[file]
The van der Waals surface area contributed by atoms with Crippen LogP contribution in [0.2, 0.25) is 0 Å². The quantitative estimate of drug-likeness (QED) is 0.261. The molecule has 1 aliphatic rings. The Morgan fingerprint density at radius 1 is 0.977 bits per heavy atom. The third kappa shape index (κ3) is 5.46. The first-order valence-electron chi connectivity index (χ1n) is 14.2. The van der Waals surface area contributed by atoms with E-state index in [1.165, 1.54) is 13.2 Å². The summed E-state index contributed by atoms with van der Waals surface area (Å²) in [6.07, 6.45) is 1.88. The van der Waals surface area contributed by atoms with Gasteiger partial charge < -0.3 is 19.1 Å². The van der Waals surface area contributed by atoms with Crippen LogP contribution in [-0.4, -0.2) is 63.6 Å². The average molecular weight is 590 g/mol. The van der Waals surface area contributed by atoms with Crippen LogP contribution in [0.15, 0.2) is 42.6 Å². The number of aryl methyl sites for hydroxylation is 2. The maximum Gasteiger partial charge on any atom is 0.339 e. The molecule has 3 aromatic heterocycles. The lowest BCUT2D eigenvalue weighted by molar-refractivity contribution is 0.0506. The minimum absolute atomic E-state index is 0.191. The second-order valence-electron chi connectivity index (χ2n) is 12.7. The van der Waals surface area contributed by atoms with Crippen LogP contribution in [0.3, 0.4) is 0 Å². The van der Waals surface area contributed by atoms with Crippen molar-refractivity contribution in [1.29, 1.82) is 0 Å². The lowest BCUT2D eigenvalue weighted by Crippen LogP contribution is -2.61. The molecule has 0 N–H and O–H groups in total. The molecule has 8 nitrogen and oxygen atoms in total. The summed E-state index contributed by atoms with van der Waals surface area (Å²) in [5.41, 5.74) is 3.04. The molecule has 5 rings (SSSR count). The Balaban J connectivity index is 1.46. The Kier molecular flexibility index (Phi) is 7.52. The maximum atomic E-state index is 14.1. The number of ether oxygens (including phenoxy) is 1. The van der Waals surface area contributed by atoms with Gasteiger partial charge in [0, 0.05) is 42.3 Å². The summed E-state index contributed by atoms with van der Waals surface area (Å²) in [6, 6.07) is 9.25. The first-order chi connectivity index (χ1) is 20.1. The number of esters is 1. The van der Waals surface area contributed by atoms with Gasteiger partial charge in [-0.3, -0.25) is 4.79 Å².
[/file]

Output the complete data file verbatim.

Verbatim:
The van der Waals surface area contributed by atoms with Crippen LogP contribution in [0.2, 0.25) is 0 Å². The quantitative estimate of drug-likeness (QED) is 0.261. The molecule has 1 aliphatic rings. The Morgan fingerprint density at radius 1 is 0.977 bits per heavy atom. The third kappa shape index (κ3) is 5.46. The first-order valence-electron chi connectivity index (χ1n) is 14.2. The van der Waals surface area contributed by atoms with E-state index in [1.165, 1.54) is 13.2 Å². The summed E-state index contributed by atoms with van der Waals surface area (Å²) in [6.07, 6.45) is 1.88. The van der Waals surface area contributed by atoms with Gasteiger partial charge < -0.3 is 19.1 Å². The van der Waals surface area contributed by atoms with Crippen LogP contribution in [-0.4, -0.2) is 63.6 Å². The average molecular weight is 590 g/mol. The van der Waals surface area contributed by atoms with Crippen LogP contribution in [0.15, 0.2) is 42.6 Å². The number of aryl methyl sites for hydroxylation is 2. The maximum Gasteiger partial charge on any atom is 0.339 e. The molecule has 3 aromatic heterocycles. The lowest BCUT2D eigenvalue weighted by molar-refractivity contribution is 0.0506. The minimum absolute atomic E-state index is 0.191. The second-order valence-electron chi connectivity index (χ2n) is 12.7. The van der Waals surface area contributed by atoms with Crippen LogP contribution in [0.3, 0.4) is 0 Å². The van der Waals surface area contributed by atoms with Crippen molar-refractivity contribution in [1.29, 1.82) is 0 Å². The lowest BCUT2D eigenvalue weighted by Crippen LogP contribution is -2.61. The molecule has 0 N–H and O–H groups in total. The molecule has 8 nitrogen and oxygen atoms in total. The summed E-state index contributed by atoms with van der Waals surface area (Å²) in [5.41, 5.74) is 3.04. The molecule has 5 rings (SSSR count). The Balaban J connectivity index is 1.46. The Kier molecular flexibility index (Phi) is 7.52. The maximum atomic E-state index is 14.1. The number of ether oxygens (including phenoxy) is 1. The van der Waals surface area contributed by atoms with Gasteiger partial charge in [0, 0.05) is 42.3 Å². The summed E-state index contributed by atoms with van der Waals surface area (Å²) in [6, 6.07) is 9.25. The first-order chi connectivity index (χ1) is 20.1. The number of esters is 1. The van der Waals surface area contributed by atoms with Gasteiger partial charge in [-0.3, -0.25) is 4.79 Å².